Race against time to bring Falls of Clyde home

Falls of Clyde awaits her fate at her Hawaiian berth. PHOTO: Susan Yamamato, courtesy of Save Falls of Clyde International

A RACE against time has been launched to bring home the Falls of Clyde, the 1878 Clyde-built, iron-hulled, four-masted sailing ship under threat of being scuttled by the Hawaiian government after local efforts to save her failed.

Save Falls of Clyde International is now raising funds and looking for expertise and practical help to bring the historic vessel, berthed in Hawaii since 1963, back to the Clyde where she was built by Russell & Company of Port Glasgow. The ship was originally restored with help from Sir William Lithgow, chairman of Lithgows, the then-famous shipbuilders, but was declared surplus by Hawaii’s Bishop’s Museum in 2008 when ownership transferred to the Friends of Falls of Clyde.

Now the Hawaii-based group has failed to raise an estimated $30 million needed to fully repair and restore her. The state government has withdrawn her berthing certificate and wants to scuttle her offshore as a diving attraction.

Glasgow-based David O’Neill, campaign co-ordinator of Save Falls of Clyde International, said: “The race is on to save her. We are planning to bring her back to the Clyde either as a fully restored sailing ship offering traditional seafaring skills training and fair trade goods transport, or, failing that, as a static exhibit beside the Glenlee, alongside Glasgow’s Riverside Museum. But, our ultimate aim is to restore her to sailing condition.”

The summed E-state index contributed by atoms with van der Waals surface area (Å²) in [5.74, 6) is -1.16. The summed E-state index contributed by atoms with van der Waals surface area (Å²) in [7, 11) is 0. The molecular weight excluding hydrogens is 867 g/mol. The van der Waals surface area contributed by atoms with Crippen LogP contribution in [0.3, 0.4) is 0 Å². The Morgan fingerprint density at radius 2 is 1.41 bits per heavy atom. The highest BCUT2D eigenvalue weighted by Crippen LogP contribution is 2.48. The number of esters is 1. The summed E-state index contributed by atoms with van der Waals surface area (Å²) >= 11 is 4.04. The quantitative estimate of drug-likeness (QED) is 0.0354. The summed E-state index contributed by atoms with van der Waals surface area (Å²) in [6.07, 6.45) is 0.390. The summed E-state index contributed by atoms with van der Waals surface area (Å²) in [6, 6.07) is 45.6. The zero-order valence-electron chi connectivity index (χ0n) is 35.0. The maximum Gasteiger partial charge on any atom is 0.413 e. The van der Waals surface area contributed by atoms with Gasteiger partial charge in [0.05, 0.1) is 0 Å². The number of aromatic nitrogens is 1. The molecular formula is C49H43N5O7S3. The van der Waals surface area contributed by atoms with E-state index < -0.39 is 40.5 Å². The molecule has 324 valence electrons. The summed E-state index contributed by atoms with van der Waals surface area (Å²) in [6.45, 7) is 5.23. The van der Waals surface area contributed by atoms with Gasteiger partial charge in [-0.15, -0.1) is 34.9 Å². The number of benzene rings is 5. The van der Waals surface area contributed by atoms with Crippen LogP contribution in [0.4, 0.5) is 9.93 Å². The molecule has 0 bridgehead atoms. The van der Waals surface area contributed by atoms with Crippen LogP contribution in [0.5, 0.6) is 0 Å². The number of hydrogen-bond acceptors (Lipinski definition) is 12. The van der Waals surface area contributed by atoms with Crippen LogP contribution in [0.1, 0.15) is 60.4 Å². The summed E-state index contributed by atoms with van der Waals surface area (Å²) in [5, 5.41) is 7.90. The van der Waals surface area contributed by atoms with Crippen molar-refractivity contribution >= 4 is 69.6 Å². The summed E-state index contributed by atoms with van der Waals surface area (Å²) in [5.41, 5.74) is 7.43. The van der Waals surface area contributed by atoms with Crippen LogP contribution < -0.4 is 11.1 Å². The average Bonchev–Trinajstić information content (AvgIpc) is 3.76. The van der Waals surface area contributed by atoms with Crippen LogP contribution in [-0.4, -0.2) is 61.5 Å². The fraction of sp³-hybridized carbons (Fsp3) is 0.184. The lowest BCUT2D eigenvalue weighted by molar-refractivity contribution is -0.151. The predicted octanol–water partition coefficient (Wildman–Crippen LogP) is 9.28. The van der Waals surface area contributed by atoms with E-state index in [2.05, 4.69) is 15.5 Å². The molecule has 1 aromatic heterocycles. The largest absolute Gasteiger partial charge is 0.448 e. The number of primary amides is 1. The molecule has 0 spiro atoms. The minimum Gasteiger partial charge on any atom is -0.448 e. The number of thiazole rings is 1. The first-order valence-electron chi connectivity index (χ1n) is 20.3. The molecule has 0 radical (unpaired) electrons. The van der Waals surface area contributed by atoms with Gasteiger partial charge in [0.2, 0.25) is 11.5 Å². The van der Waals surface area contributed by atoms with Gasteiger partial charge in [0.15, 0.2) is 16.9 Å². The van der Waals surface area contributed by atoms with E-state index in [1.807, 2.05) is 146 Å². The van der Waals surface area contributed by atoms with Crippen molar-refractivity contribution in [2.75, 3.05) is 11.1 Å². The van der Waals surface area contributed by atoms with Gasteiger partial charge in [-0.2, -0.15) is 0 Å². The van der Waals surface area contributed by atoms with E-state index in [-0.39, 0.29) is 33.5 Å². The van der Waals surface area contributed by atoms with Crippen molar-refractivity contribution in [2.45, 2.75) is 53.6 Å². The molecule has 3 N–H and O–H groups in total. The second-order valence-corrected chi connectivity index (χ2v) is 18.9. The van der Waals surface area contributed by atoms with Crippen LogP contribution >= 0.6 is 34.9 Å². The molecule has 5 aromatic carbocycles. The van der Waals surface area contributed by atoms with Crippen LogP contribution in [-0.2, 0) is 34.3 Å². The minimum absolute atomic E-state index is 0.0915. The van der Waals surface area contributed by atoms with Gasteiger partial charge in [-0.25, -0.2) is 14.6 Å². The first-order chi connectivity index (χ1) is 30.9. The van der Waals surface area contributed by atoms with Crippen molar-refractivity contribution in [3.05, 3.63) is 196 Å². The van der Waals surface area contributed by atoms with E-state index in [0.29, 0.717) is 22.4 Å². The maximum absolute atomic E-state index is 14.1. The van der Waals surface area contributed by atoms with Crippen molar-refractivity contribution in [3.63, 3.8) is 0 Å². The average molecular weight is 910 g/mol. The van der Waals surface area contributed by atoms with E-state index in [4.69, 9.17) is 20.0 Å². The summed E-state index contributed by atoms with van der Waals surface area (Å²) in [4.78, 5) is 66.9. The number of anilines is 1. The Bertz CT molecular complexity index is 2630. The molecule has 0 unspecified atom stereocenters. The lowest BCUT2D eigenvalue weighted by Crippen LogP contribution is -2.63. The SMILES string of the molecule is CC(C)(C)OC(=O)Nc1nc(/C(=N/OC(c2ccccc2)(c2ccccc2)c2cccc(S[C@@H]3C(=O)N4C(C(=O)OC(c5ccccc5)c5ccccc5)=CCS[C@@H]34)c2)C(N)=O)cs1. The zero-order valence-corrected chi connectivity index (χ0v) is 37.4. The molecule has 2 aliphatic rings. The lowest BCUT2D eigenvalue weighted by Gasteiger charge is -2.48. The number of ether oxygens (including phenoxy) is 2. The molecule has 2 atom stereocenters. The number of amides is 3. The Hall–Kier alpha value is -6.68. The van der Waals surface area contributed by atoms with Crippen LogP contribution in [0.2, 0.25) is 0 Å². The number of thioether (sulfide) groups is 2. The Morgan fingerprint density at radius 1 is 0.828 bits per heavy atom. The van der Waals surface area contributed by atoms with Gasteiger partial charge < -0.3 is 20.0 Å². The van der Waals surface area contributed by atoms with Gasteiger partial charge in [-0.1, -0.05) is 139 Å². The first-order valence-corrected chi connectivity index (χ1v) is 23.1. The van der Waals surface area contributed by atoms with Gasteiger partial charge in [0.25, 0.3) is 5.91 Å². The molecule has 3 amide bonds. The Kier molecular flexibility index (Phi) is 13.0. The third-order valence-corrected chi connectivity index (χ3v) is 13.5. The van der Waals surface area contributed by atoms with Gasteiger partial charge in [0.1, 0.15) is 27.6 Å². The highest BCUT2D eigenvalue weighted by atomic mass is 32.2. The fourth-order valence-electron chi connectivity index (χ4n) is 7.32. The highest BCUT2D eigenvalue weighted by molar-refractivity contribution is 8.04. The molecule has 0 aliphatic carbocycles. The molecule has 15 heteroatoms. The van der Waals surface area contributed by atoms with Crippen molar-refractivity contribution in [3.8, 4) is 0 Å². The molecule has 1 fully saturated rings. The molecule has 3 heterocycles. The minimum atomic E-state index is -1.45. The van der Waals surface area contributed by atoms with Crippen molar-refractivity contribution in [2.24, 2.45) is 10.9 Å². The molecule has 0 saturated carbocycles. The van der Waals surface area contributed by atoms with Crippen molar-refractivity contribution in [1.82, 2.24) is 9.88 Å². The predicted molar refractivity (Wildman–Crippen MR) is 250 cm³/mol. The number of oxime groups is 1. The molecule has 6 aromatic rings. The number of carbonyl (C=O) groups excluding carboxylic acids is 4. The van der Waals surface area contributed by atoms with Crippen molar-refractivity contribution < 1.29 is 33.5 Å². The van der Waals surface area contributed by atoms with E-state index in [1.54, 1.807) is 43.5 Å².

Support for the campaign has come from the principal of Glasgow College, home to its world-renowned nautical studies faculty, local MP Alison Thewliss, who has written to the governor of Hawaii, imploring him not to scrap the ship, and Port Glasgow-based Ferguson Marine, the shipbuilder which is successor to Russell’s, where she was built.

“We have also received encouraging offers of support from ship transport companies but we are on the lookout for expertise and funds. Any readers who can help us are welcome to get in touch as soon as possible as the race to save this fine example of British, Clyde-built naval architecture is on.” David can be contacted at savefallsofclyde@gmail.com and the campaign’s facebook page is at www.facebook.com/savefallsofclyde

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